Iris Triplet-Baker, former student of a proprietary school, said she returned to school in 2008 as a non-traditional student with a goal of going to law school. She enrolled in a school in close proximity to her home. Once enrolled, she was informed that many credits from the school would not transfer to another college. In interviewing at law schools she was told that a degree from the school she attended would not be recognized. Professionals in the community told her that they do not hire graduates from that school. When she voiced her concerned to the school she was told that she could leave. She was advised to call the Board of Proprietary Education but this resulted in a dead end. She has since created a group called "Linked Up," to be the voice for students in for-profit colleges.
In response to a question from Representative Keene, Ms. Baker said it had been 17 years since she graduated from high school and she was told that programs at the school she attended were approved by the American Bar Association. In response to a question from Representative Jenkins, Monica Hall said she was unaware at the time of enrollment that she was entering a proprietary school, adding that she did apply to a public school that had received 600 applications implying that there would be a long delay in being accepted into the program. In response to a question from Representative Simpson, Ms. Baker said she enrolled in a para-legal program. In response to a question from Representative Westrom, Ms. Hall said her understanding was that the Kentucky Board of Nursing was trying to act in their oversight capacity; however, the school's legal team would step in to stop their action. In response to a question from Representative Koenig, Representative Meeks said the Board of Proprietary Education is committed to making the changes recommended by the Auditor's office as well as working on issues that will be changed legislatively.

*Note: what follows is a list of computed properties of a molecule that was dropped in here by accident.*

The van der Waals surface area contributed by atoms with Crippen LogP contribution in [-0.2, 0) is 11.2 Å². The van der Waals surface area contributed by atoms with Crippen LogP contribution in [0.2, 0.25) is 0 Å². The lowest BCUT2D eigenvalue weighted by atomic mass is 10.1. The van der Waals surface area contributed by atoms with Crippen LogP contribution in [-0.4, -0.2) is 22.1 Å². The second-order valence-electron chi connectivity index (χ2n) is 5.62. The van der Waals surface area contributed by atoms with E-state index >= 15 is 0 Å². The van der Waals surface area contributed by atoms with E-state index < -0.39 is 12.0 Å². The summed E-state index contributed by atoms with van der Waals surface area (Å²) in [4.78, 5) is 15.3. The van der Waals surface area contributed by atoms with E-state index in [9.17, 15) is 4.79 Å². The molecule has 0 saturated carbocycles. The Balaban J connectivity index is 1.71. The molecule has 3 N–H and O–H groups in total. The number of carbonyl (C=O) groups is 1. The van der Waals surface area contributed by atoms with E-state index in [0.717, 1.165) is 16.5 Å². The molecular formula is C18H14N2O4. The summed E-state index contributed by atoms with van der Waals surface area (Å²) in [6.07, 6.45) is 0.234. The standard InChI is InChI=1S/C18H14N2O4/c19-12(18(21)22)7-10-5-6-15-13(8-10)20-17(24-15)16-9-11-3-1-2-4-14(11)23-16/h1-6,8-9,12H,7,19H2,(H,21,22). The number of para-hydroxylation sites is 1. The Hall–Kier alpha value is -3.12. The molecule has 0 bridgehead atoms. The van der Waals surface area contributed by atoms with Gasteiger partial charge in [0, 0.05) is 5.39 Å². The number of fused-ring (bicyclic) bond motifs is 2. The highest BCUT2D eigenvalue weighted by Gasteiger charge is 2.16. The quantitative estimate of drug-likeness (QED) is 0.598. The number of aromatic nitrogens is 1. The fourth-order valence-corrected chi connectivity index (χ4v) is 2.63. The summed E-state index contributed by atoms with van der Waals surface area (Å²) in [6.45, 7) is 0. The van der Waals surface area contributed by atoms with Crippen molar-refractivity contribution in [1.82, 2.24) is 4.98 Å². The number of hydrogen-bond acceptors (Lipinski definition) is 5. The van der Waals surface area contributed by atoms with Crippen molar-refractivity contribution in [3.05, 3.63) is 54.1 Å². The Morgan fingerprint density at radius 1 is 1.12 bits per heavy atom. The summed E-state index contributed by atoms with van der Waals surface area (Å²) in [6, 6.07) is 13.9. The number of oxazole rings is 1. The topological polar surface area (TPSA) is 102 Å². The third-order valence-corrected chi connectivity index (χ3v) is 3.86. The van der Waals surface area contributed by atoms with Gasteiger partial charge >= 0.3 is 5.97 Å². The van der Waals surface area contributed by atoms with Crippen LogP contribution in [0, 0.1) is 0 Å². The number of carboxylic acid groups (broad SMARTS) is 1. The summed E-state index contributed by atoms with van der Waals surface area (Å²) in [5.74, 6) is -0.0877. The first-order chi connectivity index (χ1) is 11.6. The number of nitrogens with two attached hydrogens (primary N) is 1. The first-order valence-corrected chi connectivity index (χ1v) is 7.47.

Jillian Kain Becht, former proprietary school student, thanked the committee for inviting her to testify at the meeting. She told members that she successfully completed a professional medical coding program, received a diploma in medical coding, and passed the certification exam to become a certified professional coder through the American Academy of Professional Coders. Prior to attending a proprietary school, she attended a public university for less than a year. She then entered the work force, which led to a job at a health care services business. This job involved assisting registered nurses in obtaining treatment authorizations from insurance companies. This is where she learned the fundamentals of insurance and billing, using procedure and diagnosis codes to receive authorization for patient care. She soon realized that she was interested in more than an administrative position. However, because she was a single mother with a full-time job she did not know which school would best fit with her schedule. She wanted to attend an accredited school that would fit her budget and make her a more valuable employee. Traditional colleges did not offer a flexible schedule for part-time students with a full-time job. Also, they did not offer accelerated classes, and while some did offer on-line classes, this lacks the advantage of a classroom environment. A proprietary college seemed the best fit for her. The school she selected was an accredited college with a medical coding program and a high success rate for its alumni. Instructors at the school were vital to her education. She believes her education was invaluable to her career advancement, providing her with the tools to improve her future with an opportunity to grow.
Alisha Stone, Senior para-legal at Frost Brown Todd in Lexington, became a para-legal after earning an associate degree from a proprietary school in 1998. She researched various colleges in the area to see how classes would fit into her schedule, as well as the possibility of grants, financing, and the length of time required to finish a program. On her initial visit to the school she would eventually graduate from, she took entrance exams, and filled out the necessary paper work to begin as a student the next quarter. The financial aid department was helpful in applying for student loans for fees not covered by grants. She was a non-traditional student in classes with students just out of high school, and others who were coming back for second and third careers and who were older than she was. Her instructors were knowledgeable and prepared her well for entrance into this new field. The college coordinated an internship that became a full-time job for a short time. The fact that she did not have experience was not a deterrent for hiring her as the firm was impressed by her education and the reputation of her school. Her alma mater also gives back to its alumni and the para-legal profession as a whole.
Representative Keene told committee members that the next meeting will be September 9, 2011, at 10:00 AM in the Annex.
There being no further business to come before committee, the meeting was adjourned at 11:08 AM